COVID VaccinesReturn to WorkMental Health

Writing This Article Was Stressful. That’s Okay, Experts Say

April 3, 2019, 12:32 AM UTC

I’m a little stressed out writing this report from the Fortune Brainstorm Health conference Tuesday afternoon in San Diego. That’s because I just heard a great talk from psychologist and author Lisa Damour. She talked about why stress and its sibling, anxiety, are normal, healthy, and even useful parts of daily life. I’m on the hook to tell you about it, though, and what Damour has helped me understand is that it’s okay for me to feel stressed about that.

I feel better already.

Stress, says Damour, “happens any time humans are operating at the edge of their abilities.” This includes doing new things like taking on a new project, moving into a new house, and welcoming a baby into your life. Stress, in fact, is a lot like weightlifting. Going through it makes you stronger. But you also can’t be stressed all the time any more than you can lift weights continuously. It’s important for people to restore themselves—to de-stress, in other words—and everyone does that differently.

But the mistake is to assume that just because it hurts, in the same way rigorous exercise hurts, that it’s bad. Says Damour: “If your life is interesting at all you’re going to have stress.”

It’s a similar story with anxiety. It is, says Damour, “a normal, healthy, and protective mechanism designed to keep you safe.” She has a funny story to illustrate this. Cave dwellers who felt anxious encountering a saber tooth tiger ran for cover. The ones who didn’t experience anxiety in the presence of a vicious beast haven’t passed on their genes to us.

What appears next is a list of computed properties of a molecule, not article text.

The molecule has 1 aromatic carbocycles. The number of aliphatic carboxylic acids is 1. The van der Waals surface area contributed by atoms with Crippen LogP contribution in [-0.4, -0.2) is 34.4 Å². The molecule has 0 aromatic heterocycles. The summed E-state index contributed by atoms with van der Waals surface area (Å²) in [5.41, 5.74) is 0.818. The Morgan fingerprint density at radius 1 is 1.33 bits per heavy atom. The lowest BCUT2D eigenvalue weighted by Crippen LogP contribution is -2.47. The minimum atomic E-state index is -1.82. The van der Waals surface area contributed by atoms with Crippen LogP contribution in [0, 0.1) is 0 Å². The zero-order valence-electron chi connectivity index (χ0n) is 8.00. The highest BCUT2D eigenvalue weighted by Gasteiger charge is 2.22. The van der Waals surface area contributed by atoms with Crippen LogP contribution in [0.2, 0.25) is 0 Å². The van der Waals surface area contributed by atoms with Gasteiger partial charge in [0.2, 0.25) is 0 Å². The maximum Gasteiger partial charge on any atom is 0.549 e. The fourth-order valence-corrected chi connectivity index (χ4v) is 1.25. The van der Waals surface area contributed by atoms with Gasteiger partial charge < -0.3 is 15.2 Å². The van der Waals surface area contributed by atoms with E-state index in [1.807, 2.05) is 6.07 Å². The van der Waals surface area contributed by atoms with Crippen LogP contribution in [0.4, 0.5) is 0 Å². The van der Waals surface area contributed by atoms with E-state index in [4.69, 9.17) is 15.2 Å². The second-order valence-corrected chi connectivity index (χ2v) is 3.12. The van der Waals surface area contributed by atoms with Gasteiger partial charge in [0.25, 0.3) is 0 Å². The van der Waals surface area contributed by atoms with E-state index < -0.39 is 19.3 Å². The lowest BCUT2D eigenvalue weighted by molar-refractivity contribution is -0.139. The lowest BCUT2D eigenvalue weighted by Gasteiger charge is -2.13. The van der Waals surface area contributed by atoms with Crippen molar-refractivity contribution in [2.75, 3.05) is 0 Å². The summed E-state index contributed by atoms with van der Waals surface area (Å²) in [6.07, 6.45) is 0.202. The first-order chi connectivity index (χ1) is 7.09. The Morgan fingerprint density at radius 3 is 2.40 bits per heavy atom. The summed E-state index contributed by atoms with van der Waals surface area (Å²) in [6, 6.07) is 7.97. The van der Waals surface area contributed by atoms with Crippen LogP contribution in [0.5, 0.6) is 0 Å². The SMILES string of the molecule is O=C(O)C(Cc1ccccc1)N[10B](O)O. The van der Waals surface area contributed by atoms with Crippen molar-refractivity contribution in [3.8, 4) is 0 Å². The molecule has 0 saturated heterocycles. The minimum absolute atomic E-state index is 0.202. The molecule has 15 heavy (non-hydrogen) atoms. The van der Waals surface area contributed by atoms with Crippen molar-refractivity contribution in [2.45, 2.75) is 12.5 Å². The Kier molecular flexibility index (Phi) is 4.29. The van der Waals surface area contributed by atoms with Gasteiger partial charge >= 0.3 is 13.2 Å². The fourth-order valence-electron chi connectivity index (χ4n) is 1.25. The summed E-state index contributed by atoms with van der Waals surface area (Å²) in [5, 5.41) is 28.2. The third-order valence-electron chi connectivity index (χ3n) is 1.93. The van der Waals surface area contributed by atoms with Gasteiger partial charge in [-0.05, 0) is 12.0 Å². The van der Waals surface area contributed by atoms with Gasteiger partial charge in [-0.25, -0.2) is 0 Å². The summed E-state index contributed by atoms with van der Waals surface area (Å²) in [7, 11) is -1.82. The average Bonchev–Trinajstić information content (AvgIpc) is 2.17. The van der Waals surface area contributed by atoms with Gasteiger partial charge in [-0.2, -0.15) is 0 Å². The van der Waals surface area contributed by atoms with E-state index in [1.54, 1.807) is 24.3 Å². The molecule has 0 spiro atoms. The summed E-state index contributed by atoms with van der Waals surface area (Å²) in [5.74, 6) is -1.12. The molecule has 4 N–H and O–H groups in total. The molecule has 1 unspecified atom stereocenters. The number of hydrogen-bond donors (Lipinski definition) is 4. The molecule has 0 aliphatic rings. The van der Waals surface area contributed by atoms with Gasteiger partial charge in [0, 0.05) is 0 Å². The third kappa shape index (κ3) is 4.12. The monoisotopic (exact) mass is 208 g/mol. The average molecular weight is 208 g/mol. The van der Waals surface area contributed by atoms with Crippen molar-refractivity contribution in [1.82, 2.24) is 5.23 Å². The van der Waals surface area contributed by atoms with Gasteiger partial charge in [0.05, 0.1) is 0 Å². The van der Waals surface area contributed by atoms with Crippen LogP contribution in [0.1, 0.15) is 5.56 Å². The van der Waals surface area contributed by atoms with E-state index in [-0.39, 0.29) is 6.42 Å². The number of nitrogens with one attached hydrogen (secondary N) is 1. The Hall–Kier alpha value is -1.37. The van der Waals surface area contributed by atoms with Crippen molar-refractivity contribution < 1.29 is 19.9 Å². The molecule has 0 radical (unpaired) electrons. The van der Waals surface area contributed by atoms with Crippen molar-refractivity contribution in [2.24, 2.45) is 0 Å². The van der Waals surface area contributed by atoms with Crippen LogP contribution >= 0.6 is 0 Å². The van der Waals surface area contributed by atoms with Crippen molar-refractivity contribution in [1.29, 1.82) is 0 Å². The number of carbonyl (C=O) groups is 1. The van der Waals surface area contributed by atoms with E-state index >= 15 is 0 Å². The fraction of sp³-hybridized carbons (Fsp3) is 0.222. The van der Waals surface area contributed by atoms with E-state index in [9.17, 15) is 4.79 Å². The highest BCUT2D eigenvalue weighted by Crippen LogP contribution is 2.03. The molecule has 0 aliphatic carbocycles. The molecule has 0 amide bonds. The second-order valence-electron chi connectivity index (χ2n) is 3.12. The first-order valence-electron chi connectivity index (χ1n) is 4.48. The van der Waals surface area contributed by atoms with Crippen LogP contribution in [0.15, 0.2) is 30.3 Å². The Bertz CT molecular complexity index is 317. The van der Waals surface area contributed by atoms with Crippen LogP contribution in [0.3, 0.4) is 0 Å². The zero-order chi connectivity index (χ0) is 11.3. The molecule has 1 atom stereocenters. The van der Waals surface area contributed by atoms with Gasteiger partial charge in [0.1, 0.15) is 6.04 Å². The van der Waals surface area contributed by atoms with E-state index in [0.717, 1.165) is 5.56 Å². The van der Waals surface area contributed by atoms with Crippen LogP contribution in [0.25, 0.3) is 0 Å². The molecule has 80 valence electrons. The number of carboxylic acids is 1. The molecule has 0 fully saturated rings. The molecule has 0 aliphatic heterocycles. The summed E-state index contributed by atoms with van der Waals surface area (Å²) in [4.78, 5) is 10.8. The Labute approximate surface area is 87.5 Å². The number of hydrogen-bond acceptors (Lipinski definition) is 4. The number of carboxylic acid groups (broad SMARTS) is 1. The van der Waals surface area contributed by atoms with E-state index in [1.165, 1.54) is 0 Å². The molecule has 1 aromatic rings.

Damour treats teenagers and relays her knowledge to them in a delightfully direct way. When a patient complains of anxiety about an upcoming test Damour asks if they have studied for it. If the answer is no she reassures them their anxiety is warranted. Study, she says, and the anxiety will diminish.

I’m done with this article now and am off enjoying some restorative activity. I hope Damour’s perspective has made you feel a little better, too, about your stress and anxiety.

For more coverage of Fortune’s Brainstorm Health conference, click here. For news delivered daily to your inbox, subscribe to Fortune’s Brainstorm Health Daily newsletter.